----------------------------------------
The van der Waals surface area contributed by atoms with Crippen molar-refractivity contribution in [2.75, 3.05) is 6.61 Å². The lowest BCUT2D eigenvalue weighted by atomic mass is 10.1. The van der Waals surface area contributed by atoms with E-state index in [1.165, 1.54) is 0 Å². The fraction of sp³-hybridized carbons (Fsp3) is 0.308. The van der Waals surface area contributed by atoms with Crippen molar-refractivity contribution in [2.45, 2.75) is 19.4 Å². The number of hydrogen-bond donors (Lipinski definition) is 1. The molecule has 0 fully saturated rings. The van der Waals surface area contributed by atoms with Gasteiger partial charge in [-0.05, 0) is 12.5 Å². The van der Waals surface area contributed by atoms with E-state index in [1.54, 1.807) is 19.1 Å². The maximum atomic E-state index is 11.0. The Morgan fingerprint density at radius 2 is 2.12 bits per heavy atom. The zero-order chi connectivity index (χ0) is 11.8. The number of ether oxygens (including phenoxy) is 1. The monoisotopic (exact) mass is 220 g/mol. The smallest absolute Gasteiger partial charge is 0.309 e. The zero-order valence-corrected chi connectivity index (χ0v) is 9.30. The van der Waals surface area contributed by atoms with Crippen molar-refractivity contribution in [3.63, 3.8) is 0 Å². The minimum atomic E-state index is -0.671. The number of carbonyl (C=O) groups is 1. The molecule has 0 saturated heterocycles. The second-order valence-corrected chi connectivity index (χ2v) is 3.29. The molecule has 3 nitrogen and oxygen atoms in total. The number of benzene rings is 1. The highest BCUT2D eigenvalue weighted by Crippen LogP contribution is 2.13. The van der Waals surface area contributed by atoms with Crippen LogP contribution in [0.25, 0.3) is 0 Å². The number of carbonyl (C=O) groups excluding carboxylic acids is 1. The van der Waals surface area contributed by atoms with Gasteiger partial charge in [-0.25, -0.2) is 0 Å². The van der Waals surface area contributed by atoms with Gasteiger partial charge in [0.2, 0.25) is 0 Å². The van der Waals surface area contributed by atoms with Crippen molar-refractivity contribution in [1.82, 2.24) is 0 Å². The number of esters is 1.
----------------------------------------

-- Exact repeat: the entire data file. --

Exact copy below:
The van der Waals surface area contributed by atoms with Crippen molar-refractivity contribution in [2.75, 3.05) is 6.61 Å². The lowest BCUT2D eigenvalue weighted by atomic mass is 10.1. The van der Waals surface area contributed by atoms with E-state index in [1.165, 1.54) is 0 Å². The fraction of sp³-hybridized carbons (Fsp3) is 0.308. The van der Waals surface area contributed by atoms with Crippen molar-refractivity contribution in [2.45, 2.75) is 19.4 Å². The number of hydrogen-bond donors (Lipinski definition) is 1. The molecule has 0 fully saturated rings. The van der Waals surface area contributed by atoms with Gasteiger partial charge in [-0.05, 0) is 12.5 Å². The van der Waals surface area contributed by atoms with E-state index in [1.54, 1.807) is 19.1 Å². The maximum atomic E-state index is 11.0. The Morgan fingerprint density at radius 2 is 2.12 bits per heavy atom. The zero-order chi connectivity index (χ0) is 11.8. The number of ether oxygens (including phenoxy) is 1. The monoisotopic (exact) mass is 220 g/mol. The smallest absolute Gasteiger partial charge is 0.309 e. The zero-order valence-corrected chi connectivity index (χ0v) is 9.30. The van der Waals surface area contributed by atoms with Crippen molar-refractivity contribution in [3.63, 3.8) is 0 Å². The minimum atomic E-state index is -0.671. The number of carbonyl (C=O) groups is 1. The molecule has 0 saturated heterocycles. The second-order valence-corrected chi connectivity index (χ2v) is 3.29. The molecule has 3 nitrogen and oxygen atoms in total. The number of benzene rings is 1. The highest BCUT2D eigenvalue weighted by Crippen LogP contribution is 2.13. The van der Waals surface area contributed by atoms with Crippen LogP contribution in [0.25, 0.3) is 0 Å². The number of carbonyl (C=O) groups excluding carboxylic acids is 1. The van der Waals surface area contributed by atoms with Gasteiger partial charge in [-0.25, -0.2) is 0 Å². The van der Waals surface area contributed by atoms with Gasteiger partial charge in [0.2, 0.25) is 0 Å². The van der Waals surface area contributed by atoms with Crippen molar-refractivity contribution in [1.82, 2.24) is 0 Å². The number of esters is 1.